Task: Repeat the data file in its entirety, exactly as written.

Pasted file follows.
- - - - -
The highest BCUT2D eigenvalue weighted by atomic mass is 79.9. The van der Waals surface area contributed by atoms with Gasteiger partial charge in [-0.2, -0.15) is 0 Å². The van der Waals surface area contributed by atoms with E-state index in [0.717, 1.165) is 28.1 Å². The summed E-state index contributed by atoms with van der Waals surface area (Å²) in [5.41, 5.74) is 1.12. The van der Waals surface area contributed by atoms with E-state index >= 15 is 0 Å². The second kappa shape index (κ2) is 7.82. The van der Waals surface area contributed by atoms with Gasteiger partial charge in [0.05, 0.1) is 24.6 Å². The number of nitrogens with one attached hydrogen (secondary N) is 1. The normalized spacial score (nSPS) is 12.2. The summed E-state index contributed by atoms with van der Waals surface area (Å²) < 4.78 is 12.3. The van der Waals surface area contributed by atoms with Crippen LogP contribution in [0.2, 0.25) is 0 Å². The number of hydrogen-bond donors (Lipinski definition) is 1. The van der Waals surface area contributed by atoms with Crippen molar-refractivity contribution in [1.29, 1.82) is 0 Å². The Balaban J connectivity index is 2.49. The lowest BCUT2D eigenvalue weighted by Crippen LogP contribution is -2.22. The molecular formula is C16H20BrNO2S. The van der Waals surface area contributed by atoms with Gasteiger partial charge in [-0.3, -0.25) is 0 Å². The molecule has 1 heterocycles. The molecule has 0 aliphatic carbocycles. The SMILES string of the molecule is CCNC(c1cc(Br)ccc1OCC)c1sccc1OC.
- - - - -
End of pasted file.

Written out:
The highest BCUT2D eigenvalue weighted by atomic mass is 79.9. The van der Waals surface area contributed by atoms with Gasteiger partial charge in [-0.2, -0.15) is 0 Å². The van der Waals surface area contributed by atoms with E-state index in [0.717, 1.165) is 28.1 Å². The summed E-state index contributed by atoms with van der Waals surface area (Å²) in [5.41, 5.74) is 1.12. The van der Waals surface area contributed by atoms with E-state index >= 15 is 0 Å². The second kappa shape index (κ2) is 7.82. The van der Waals surface area contributed by atoms with Gasteiger partial charge in [0.05, 0.1) is 24.6 Å². The number of nitrogens with one attached hydrogen (secondary N) is 1. The normalized spacial score (nSPS) is 12.2. The summed E-state index contributed by atoms with van der Waals surface area (Å²) < 4.78 is 12.3. The van der Waals surface area contributed by atoms with Crippen LogP contribution in [0.2, 0.25) is 0 Å². The number of hydrogen-bond donors (Lipinski definition) is 1. The van der Waals surface area contributed by atoms with Crippen molar-refractivity contribution in [1.29, 1.82) is 0 Å². The Balaban J connectivity index is 2.49. The lowest BCUT2D eigenvalue weighted by Crippen LogP contribution is -2.22. The molecular formula is C16H20BrNO2S. The van der Waals surface area contributed by atoms with Gasteiger partial charge in [-0.3, -0.25) is 0 Å². The molecule has 1 heterocycles. The molecule has 0 aliphatic carbocycles. The SMILES string of the molecule is CCNC(c1cc(Br)ccc1OCC)c1sccc1OC.